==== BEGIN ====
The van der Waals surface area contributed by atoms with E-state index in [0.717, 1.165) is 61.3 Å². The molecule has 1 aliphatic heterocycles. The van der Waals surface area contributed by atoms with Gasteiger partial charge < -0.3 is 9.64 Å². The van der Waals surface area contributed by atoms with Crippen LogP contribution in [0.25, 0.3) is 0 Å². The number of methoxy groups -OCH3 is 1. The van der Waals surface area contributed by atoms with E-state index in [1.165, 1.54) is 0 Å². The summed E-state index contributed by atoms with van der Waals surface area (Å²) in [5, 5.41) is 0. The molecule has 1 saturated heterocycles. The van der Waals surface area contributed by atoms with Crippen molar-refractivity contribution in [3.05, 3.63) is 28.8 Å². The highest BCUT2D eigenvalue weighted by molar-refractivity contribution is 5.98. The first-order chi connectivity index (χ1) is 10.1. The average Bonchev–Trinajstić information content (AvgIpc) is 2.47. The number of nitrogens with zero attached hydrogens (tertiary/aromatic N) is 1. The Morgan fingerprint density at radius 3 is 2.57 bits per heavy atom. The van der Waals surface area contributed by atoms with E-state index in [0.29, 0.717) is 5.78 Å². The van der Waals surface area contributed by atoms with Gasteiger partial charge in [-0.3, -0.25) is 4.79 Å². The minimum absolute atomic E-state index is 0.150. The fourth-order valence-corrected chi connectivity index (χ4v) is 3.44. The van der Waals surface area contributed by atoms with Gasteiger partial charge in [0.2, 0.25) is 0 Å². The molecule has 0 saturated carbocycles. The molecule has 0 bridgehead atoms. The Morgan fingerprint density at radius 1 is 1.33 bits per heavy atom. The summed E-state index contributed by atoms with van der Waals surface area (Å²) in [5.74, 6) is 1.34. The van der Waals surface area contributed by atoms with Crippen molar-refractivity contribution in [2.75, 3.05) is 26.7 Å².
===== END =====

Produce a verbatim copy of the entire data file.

The van der Waals surface area contributed by atoms with E-state index in [0.717, 1.165) is 61.3 Å². The molecule has 1 aliphatic heterocycles. The van der Waals surface area contributed by atoms with Gasteiger partial charge < -0.3 is 9.64 Å². The van der Waals surface area contributed by atoms with Crippen LogP contribution in [0.25, 0.3) is 0 Å². The number of methoxy groups -OCH3 is 1. The van der Waals surface area contributed by atoms with E-state index in [1.165, 1.54) is 0 Å². The summed E-state index contributed by atoms with van der Waals surface area (Å²) in [5, 5.41) is 0. The molecule has 1 saturated heterocycles. The van der Waals surface area contributed by atoms with Crippen molar-refractivity contribution in [3.05, 3.63) is 28.8 Å². The highest BCUT2D eigenvalue weighted by molar-refractivity contribution is 5.98. The first-order chi connectivity index (χ1) is 10.1. The average Bonchev–Trinajstić information content (AvgIpc) is 2.47. The number of nitrogens with zero attached hydrogens (tertiary/aromatic N) is 1. The Morgan fingerprint density at radius 3 is 2.57 bits per heavy atom. The van der Waals surface area contributed by atoms with E-state index in [0.29, 0.717) is 5.78 Å². The van der Waals surface area contributed by atoms with Gasteiger partial charge in [-0.3, -0.25) is 4.79 Å². The minimum absolute atomic E-state index is 0.150. The fourth-order valence-corrected chi connectivity index (χ4v) is 3.44. The van der Waals surface area contributed by atoms with Gasteiger partial charge in [0.2, 0.25) is 0 Å². The molecule has 0 saturated carbocycles. The molecule has 0 bridgehead atoms. The Morgan fingerprint density at radius 1 is 1.33 bits per heavy atom. The summed E-state index contributed by atoms with van der Waals surface area (Å²) in [5.74, 6) is 1.34. The van der Waals surface area contributed by atoms with Crippen molar-refractivity contribution in [2.75, 3.05) is 26.7 Å².